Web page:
you will find is some old-fashioned suspense, a lot of nail biting,
and some of the most daring and bravest stunt people in the history
you want a deep, character-driven movie, with lots of hypothetical
situations and Oscar written all over it.
sometimes you want to be super glued to the edge of your seat.
exactly what "Vertical Limit," the newest release from
Columbia Tristar, will do. You won't find a lot of slick dialogue, a
lot of hidden messages, or a lot of Oscar nominations come February.
setting for the movie is K2, one of the highest mountains in the
world, and the peak generally proclaimed by the experts to be the
toughest mountain in the world to climb. Billionaire oil tycoon
Elliott Vaughn (Bill Paxton, "Twister") wants to climb to
the top of K2 as a publicity stunt to promote his new airline. One of
the top K2 guides in the world (Nicholas Lea, who hasn't played in
anything else worth noting, but did date Lucy Liu for a couple of
years) and the fastest female climber in the world (Robin Tunney,
"End Of Days") go up with him. Disaster strikes when a
storm, which Vaughn had ignored, hits them . . . and a rescue mission
rescue mission is organized by the woman's brother, ex-mountain
climber-turned photographer Peter Garrett (Chris O'Donnell,
"Batman and Robin") and led by Montgomery Wick (Scott
Glenn, "Firestorm"), a man who knows the mountain better
than anyone else alive. The pair are joined by a Pakistani local, a
woman looking for a way out, and a pair of drunk brothers who have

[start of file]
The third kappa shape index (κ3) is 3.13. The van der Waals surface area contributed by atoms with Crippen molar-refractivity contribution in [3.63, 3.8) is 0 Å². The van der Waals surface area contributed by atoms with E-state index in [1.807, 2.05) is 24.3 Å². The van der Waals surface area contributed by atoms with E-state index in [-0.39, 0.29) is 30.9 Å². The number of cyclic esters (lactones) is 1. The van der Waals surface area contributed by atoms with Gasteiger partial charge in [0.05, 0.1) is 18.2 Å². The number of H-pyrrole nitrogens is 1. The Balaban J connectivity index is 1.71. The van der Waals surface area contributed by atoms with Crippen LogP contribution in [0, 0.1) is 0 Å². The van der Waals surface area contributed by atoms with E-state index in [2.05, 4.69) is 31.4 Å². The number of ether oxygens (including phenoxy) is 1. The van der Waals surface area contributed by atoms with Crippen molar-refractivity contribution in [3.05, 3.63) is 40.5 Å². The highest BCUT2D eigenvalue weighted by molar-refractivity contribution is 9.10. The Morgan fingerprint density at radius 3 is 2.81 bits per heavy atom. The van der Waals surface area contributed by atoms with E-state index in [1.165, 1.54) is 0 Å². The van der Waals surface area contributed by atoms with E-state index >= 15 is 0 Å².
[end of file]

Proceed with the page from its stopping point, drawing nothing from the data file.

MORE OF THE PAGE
nothing better to do.
all makes for one wild climb up the mountain, with Garrett and Wick
having painful experiences in their pasts. Several explosions, a few
avalanches here or there, some ropes breaking, and one big canyon
later, they get to the original climbing team, and that's when all of
the individual secrets and pasts intertwine into one, and it makes
for a very climactic finish.
to believe after watching it.
the way all the individual stories blend into one isn't the most
attractive thing about this movie. The most amazing thing is the
level of stunts being performed. Not just the people that are doing
them, but the people that had to tape them, and hold the microphones
over their heads. Chris O'Donnell said recently that none of the
stunt people died in the making of the movie, and that is an
O'Donnell stars in the Sony Pictures thriller Vertical
in all, it's unlikely that this movie will win any awards come 2001.
But maybe it should. After all, it's been a very long time since a
movie has been released that can hold a viewer to the edge of his or
her seat for the full two hours. As soon as one problem is solved,
another arises. Just as one person's life is saved, another's is in
jeopardy. The cast and crew of "Vertical Limit" redefined
what suspense in movies is all about, and that is what is going to
have people coming back to watch the movie for a second and third time.